The advent of resolved Lagrangian measurements has helped understand the dynamics of turbulence from the point of view of fluid particles. In the experiments, the fluid particles are tracked from the motion of solid tracers; it naturally raises the question of the understanding of the dynamics of finite size objects in turbulent flows – often called inertial particles. If the particles are quite small compared to the smallest fluid motion, arguments show that they behave as tracers of fluid motions. Observations have revealed a very intense intermittency in the motion of fluid tracers; they experience very strong accelerations, with a probability distribution that displays wide stretched exponential tails.
When the diameter of the advected particles is of the order of, or larger than the small scales of the flow their equation of motion is largely unknown. The following topics were examined during my thesis.
We developed a novel technique to track the 6–dimensional dynamics – position and absolute orientation – of a large sphere advected by the turbulent flow. The sphere movements are recorded with 2 high-speed cameras. Its orientation is tracked using an efficient algorithm based on the identification of possible orientation `candidates' at each time step. Although the sphere’s diameter is comparable to the integral length of the underlying flow, we find intermittency for both the translation and the rotation. Further we find a coupling between the rotation and the translation, which is in agreement with a lift force. Apart from the fact that the acceleration statistics are not gaussian, we find that the particle diameter has a surprisingly strong influence on how a particle samples the flow, and how the particles exchange energy with the carrying flow.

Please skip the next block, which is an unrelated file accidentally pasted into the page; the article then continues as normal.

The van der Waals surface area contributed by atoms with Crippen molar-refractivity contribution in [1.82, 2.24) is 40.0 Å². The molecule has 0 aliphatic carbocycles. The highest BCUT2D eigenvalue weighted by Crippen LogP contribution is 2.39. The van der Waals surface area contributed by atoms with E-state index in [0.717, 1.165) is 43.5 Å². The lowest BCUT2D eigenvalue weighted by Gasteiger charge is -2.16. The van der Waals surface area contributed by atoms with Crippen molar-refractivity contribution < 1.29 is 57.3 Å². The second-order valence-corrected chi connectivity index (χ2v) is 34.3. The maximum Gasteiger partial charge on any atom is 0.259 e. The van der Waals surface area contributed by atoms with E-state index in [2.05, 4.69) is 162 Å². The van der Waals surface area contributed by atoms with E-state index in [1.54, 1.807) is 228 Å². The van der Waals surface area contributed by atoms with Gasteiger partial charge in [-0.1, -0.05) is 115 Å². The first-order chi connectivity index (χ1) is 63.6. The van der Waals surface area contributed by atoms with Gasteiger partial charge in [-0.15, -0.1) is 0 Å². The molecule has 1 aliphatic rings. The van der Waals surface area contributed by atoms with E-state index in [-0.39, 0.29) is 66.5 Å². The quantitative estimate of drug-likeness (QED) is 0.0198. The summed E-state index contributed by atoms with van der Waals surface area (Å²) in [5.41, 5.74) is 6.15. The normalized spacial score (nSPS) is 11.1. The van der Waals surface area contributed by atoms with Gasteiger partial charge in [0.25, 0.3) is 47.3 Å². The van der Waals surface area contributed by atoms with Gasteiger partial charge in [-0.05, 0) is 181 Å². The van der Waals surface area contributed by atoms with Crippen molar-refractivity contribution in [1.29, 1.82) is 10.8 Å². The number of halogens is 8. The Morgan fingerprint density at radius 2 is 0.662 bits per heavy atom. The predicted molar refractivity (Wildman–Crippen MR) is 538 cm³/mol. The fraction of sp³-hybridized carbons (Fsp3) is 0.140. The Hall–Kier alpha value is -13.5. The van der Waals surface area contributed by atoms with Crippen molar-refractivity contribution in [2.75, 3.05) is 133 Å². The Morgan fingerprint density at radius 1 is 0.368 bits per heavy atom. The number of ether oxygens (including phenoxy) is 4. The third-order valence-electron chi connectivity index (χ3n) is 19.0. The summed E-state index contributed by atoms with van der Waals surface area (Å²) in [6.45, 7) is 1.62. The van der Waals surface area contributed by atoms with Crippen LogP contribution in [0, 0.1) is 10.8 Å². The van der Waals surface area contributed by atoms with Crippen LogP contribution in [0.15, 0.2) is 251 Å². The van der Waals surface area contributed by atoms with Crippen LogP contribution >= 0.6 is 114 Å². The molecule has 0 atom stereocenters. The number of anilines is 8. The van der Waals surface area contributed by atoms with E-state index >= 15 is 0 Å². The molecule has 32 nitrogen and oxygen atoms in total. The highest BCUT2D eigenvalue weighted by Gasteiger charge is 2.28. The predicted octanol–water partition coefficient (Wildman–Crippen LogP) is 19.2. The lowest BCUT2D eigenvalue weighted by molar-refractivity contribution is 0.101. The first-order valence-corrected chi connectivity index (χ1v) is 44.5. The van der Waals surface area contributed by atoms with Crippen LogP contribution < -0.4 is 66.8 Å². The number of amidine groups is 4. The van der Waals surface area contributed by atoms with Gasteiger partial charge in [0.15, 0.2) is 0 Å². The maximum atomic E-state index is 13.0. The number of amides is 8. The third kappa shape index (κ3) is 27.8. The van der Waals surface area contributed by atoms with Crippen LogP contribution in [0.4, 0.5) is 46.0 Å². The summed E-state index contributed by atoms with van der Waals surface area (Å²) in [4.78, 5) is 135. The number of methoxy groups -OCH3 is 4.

In cooperation with smartINST, a startup on the ENS Lyon campus, we worked on an instrumented particle, which embarks a 3D-accelerometer and a radio-transmission system to constantly emit the felt Lagrangian acceleration as it is advected in the flow.
We developed methods for the interpretation of the signals and characterized its performance by simultaneously tracking its orientation and position (with our novel tracking technique) while acquiring the acceleration signal measured by the instrumented particle.
Measuring the particle’s absolute orientation was a crucial step here to project the acceleration measured by the particle into the laboratory reference frame. This enabled us to compare the forces computed by the two independent measurements, and allowed for developing new signal analysis tools
Creating homogeneous and isotropic turbulence is difficult in a laboratory experiment as the large scale forcing influences small scales. To overcome this problem I participated in the development of two new apparatuses (Lagrangian Exploration Module), built and designed in cooperation with E. Bodenschatz (MPI Göttingen, Germany), which produces homogeneous and isotropic turbulence by driving the flow with twelve independently controlled motors.
We did further a feasibility test for an Eulerian pH measuring probe suitable for turbulent flows. This is highly interesting for the study of chemical mixing using instrumented particles.
Salle des Thèses - Site MONOD - ENS Lyon